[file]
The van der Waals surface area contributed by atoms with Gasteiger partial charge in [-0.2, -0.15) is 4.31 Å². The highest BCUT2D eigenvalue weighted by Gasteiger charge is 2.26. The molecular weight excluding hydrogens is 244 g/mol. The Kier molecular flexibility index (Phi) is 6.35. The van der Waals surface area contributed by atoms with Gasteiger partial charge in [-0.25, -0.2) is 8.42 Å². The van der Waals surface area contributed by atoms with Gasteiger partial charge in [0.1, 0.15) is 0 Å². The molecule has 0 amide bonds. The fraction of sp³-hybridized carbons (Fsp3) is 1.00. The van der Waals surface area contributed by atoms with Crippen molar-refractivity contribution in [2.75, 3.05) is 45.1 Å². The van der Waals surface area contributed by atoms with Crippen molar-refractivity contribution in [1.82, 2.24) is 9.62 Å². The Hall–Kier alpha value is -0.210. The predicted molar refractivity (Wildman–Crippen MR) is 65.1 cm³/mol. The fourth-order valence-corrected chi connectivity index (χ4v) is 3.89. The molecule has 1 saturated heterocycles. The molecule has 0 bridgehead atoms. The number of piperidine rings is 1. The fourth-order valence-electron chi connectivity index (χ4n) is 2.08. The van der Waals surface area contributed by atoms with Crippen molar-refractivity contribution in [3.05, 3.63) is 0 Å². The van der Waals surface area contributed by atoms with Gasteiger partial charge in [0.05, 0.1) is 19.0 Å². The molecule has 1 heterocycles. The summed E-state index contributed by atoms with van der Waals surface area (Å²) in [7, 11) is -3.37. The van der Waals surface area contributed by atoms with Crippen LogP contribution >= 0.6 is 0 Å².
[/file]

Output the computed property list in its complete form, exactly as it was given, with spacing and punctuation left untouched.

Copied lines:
The van der Waals surface area contributed by atoms with Gasteiger partial charge in [-0.2, -0.15) is 4.31 Å². The highest BCUT2D eigenvalue weighted by Gasteiger charge is 2.26. The molecular weight excluding hydrogens is 244 g/mol. The Kier molecular flexibility index (Phi) is 6.35. The van der Waals surface area contributed by atoms with Gasteiger partial charge in [-0.25, -0.2) is 8.42 Å². The van der Waals surface area contributed by atoms with Gasteiger partial charge in [0.1, 0.15) is 0 Å². The molecule has 0 amide bonds. The fraction of sp³-hybridized carbons (Fsp3) is 1.00. The van der Waals surface area contributed by atoms with Crippen molar-refractivity contribution in [2.75, 3.05) is 45.1 Å². The van der Waals surface area contributed by atoms with Crippen molar-refractivity contribution in [1.82, 2.24) is 9.62 Å². The Hall–Kier alpha value is -0.210. The predicted molar refractivity (Wildman–Crippen MR) is 65.1 cm³/mol. The fourth-order valence-corrected chi connectivity index (χ4v) is 3.89. The molecule has 1 saturated heterocycles. The molecule has 0 bridgehead atoms. The number of piperidine rings is 1. The fourth-order valence-electron chi connectivity index (χ4n) is 2.08. The van der Waals surface area contributed by atoms with Crippen molar-refractivity contribution in [3.05, 3.63) is 0 Å². The van der Waals surface area contributed by atoms with Gasteiger partial charge in [0.05, 0.1) is 19.0 Å². The molecule has 1 heterocycles. The summed E-state index contributed by atoms with van der Waals surface area (Å²) in [7, 11) is -3.37. The van der Waals surface area contributed by atoms with Crippen LogP contribution >= 0.6 is 0 Å².